Women are underrepresented in all ratings categories included in the 100 highest grossing films of the past three years

  • PG
  • PG-13
  • R

Women are barely seen in Academy Award-winning films

Women made up
of screen-time
of speaking time
in Academy Award winning films
Women made up
of screen-time
in Academy Award winning films
Women made up
of speaking time
in Academy Award winning films

How can this technology change things?

The Geena Davis Institute on Gender in Media unveiled preliminary GD-IQ findings to producers, executives, screenwriters, and actors last year. The numbers were sobering reminders of the power of unconscious bias. “Over the past decade, we’ve developed meaningful relationships with many motion picture studios who genuinely want to improve gender balance in their movies,” says Madeline Di Nonno, CEO of the Geena Davis Institute. “Many of them are very interested in using the GD-IQ to analyze other content, like television.”

For those filmmakers dedicated to putting women at the heart of the story, there is good news.

Female-led films do better at the box office, earning 16% more than male-led films

  • Average earnings for female-led films
  • Average earnings for male-led films

This is reflected in films like Hidden Figures, which recently became the top-grossing Best Picture Academy Award nominee of the year, showing that movies centered around women resonate with audiences.

Actor Kerry Bishé, star of Halt and Catch Fire, believes that diversity in film is mutually beneficial for studios and audiences. “What the GD-IQ does is explains how much bigger an audience your story could have, if you reach out to different groups of people,” she says. “I think of it as an opportunity.”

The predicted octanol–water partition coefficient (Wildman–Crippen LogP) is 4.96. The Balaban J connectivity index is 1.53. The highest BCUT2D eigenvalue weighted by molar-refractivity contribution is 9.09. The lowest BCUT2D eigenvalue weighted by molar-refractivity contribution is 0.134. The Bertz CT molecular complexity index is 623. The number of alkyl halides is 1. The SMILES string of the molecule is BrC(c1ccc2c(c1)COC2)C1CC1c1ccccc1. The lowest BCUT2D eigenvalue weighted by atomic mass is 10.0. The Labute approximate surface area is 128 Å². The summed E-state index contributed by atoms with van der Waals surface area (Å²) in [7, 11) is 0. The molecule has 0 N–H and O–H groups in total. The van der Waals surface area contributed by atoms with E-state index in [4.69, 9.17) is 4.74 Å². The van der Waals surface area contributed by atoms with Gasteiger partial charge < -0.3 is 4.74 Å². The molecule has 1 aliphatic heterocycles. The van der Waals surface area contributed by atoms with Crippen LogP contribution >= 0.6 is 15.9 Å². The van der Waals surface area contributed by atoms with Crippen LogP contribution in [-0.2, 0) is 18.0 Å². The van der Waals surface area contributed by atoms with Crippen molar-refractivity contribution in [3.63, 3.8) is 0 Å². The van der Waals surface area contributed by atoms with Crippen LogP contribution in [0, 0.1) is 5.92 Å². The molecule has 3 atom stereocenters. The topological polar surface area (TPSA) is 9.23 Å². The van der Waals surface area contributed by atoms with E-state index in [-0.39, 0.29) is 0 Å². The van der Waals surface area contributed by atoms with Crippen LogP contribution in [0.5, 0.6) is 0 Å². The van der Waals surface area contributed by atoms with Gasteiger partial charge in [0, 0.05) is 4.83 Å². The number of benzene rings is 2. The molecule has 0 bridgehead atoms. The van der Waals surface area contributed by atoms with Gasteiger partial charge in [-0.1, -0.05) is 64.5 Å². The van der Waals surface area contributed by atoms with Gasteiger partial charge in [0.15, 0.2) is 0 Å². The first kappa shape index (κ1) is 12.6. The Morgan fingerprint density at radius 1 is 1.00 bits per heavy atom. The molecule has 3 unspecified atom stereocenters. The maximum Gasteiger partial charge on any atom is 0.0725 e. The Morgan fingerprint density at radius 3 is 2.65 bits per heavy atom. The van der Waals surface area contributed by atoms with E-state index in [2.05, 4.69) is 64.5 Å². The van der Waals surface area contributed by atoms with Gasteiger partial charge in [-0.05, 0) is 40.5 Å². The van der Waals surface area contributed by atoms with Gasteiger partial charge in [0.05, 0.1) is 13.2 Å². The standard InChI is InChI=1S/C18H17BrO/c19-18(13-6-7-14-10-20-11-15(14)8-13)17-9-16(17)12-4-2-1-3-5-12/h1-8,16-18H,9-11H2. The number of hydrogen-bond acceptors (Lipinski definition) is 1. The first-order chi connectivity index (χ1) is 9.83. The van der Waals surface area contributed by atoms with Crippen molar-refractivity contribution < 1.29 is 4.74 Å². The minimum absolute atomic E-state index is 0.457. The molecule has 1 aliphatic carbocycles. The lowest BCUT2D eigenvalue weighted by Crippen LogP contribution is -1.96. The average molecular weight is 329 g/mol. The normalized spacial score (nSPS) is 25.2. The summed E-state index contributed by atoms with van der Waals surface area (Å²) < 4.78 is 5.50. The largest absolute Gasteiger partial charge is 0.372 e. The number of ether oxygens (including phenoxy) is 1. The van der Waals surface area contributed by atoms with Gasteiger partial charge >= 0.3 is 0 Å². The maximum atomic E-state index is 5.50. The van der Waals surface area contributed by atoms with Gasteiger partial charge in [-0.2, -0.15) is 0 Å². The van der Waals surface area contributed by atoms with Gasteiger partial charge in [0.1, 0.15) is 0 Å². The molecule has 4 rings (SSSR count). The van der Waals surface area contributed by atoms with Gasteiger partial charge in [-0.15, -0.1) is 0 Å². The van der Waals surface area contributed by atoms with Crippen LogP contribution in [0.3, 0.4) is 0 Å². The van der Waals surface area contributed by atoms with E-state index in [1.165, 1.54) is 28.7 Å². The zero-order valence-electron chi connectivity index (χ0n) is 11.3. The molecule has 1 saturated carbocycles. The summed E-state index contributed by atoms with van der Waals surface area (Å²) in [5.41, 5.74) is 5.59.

I think what the tool does is it explains how much bigger an audience your story could have, if you reach out to different kinds of groups of people.
Kerry Bishe,

So where do we go from here?

A survey that followed a presentation of GD-IQ findings found that 68% of filmmakers reconfigured two or more of their projects after hearing the numbers, and 41% percent stated that it had impacted four or more of their movies. “We'll see some major improvement in both the number and quality of female characters within the next five to ten years,” Davis predicts.

Surfacing gender imbalance with on-screen time and speaking time is just the beginning. “We’re interested in furthering our understanding of other variables in films, such as a character’s dimensionality, profession, and age,” says Adam. The hope is to raise awareness of the blind spots in media and encourage storytellers to include a broader range of characters.

“It has been proven to us that data is the most incredibly powerful tool for uncovering unconscious bias, and for convincing people that it’s there, and you can do something about it,” says Davis. As unconscious gender bias begins to be recognized and addressed, the new characters shaped by this understanding will undoubtedly impact the way everyone – men and women – perceive the roles women occupy in society.

Illustrations by – Iris Gottlieb